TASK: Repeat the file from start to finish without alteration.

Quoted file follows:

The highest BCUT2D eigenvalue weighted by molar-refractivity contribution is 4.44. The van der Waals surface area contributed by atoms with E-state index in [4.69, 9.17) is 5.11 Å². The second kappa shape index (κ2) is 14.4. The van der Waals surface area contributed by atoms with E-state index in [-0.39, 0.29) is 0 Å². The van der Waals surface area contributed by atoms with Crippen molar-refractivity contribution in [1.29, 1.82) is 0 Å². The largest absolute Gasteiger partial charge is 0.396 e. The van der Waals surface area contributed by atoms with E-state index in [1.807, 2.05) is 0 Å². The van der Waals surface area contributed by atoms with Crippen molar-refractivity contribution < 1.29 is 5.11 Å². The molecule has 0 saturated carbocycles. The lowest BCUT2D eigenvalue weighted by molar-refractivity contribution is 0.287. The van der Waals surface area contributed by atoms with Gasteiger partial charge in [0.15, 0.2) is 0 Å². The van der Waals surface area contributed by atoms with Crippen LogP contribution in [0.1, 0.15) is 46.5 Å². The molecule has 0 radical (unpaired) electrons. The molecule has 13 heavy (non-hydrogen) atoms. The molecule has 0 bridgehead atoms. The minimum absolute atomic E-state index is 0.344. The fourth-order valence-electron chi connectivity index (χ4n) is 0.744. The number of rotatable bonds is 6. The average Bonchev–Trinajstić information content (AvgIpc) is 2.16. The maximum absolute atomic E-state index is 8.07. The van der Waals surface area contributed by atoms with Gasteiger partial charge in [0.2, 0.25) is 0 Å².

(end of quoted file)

The highest BCUT2D eigenvalue weighted by molar-refractivity contribution is 4.44. The van der Waals surface area contributed by atoms with E-state index in [4.69, 9.17) is 5.11 Å². The second kappa shape index (κ2) is 14.4. The van der Waals surface area contributed by atoms with E-state index in [-0.39, 0.29) is 0 Å². The van der Waals surface area contributed by atoms with Crippen molar-refractivity contribution in [1.29, 1.82) is 0 Å². The largest absolute Gasteiger partial charge is 0.396 e. The van der Waals surface area contributed by atoms with E-state index in [1.807, 2.05) is 0 Å². The van der Waals surface area contributed by atoms with Crippen molar-refractivity contribution < 1.29 is 5.11 Å². The molecule has 0 saturated carbocycles. The lowest BCUT2D eigenvalue weighted by molar-refractivity contribution is 0.287. The van der Waals surface area contributed by atoms with Gasteiger partial charge in [0.15, 0.2) is 0 Å². The van der Waals surface area contributed by atoms with Crippen LogP contribution in [0.1, 0.15) is 46.5 Å². The molecule has 0 radical (unpaired) electrons. The molecule has 13 heavy (non-hydrogen) atoms. The molecule has 0 bridgehead atoms. The minimum absolute atomic E-state index is 0.344. The fourth-order valence-electron chi connectivity index (χ4n) is 0.744. The number of rotatable bonds is 6. The average Bonchev–Trinajstić information content (AvgIpc) is 2.16. The maximum absolute atomic E-state index is 8.07. The van der Waals surface area contributed by atoms with Gasteiger partial charge in [0.2, 0.25) is 0 Å².